Marvels was Marvel’s answer to DC’s revolutionary Batman: The Dark Knight Returns by Frank Miller and Watchmen by Alan Moore. Kurt Busiek and superstar artist Alex Ross created a limited edition series with breathtaking artwork that aimed to re-instill a sense of wonder by imagining just what it would be like to actually live in that world where superheroes first appeared.
“Experience the Marvel Universe from a whole new perspective – yours,” the book’s blurb proclaims. “Welcome to New York. Here, burning figures roam the streets, men in brightly coloured costumes scale the glass and concrete walls, and creatures from space threaten to devour our world. This is the Marvel Universe, where the ordinary and fantastic interact daily. This is the world of Marvels.”
Marvels is an epic narrative that charts the birth of the Marvel Universe through the camera lens of Daily Bugle news reporter Philip Sheldon. Creators Kurt Busiek and Alex Ross created a protagonist with whom the readers can relate to; making us experience the way superheroes are perceived by ordinary people. While collateral damages caused by superheroes were recently explored in movies such as Civil War and Batman v Superman, Marvels did it 25 years back.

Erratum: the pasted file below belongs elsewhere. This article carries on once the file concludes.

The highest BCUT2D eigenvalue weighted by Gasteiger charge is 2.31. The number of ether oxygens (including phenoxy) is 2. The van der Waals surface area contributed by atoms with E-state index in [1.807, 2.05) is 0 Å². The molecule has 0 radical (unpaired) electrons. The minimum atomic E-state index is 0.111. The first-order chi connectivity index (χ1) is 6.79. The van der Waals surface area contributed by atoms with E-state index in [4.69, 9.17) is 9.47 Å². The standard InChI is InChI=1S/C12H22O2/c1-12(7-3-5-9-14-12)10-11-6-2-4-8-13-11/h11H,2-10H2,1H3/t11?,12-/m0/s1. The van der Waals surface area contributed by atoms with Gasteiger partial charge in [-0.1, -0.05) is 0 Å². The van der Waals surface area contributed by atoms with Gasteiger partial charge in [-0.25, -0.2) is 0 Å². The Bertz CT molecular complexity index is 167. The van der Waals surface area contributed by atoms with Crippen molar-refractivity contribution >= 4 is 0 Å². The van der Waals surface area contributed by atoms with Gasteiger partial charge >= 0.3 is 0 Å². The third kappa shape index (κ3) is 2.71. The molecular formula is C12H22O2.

Unlike typical crossover events, Marvels doesn’t require its readers to know the name of every superhero under existence. The story begins around WWII, introducing us to the world’s first Marvels – Human Torch, Namor and Captain America, before moving on to the Cold War, by which time, the Avengers, Fantastic Four and the X-Men are already formed. The book interconnects different characters and story arcs better than any comic I know. Unlike the MCU movies, we don’t get front row seats to top-secret SHIELD/Avengers meetings. The protagonist (and the reader) remains in the dark here, causing a sense of tension to prevail throughout the book.
In this special edition, we see Busiek and Ross reunite for a new epilogue that pits the all-new, all-different X-Men in a deadly battle against the Sentinels, with the now-retired Phil Sheldon and his daughters caught in the middle. Marvels is not just a superhero story. It is a fitting tribute to the world’s history and how humans adapt to changing times.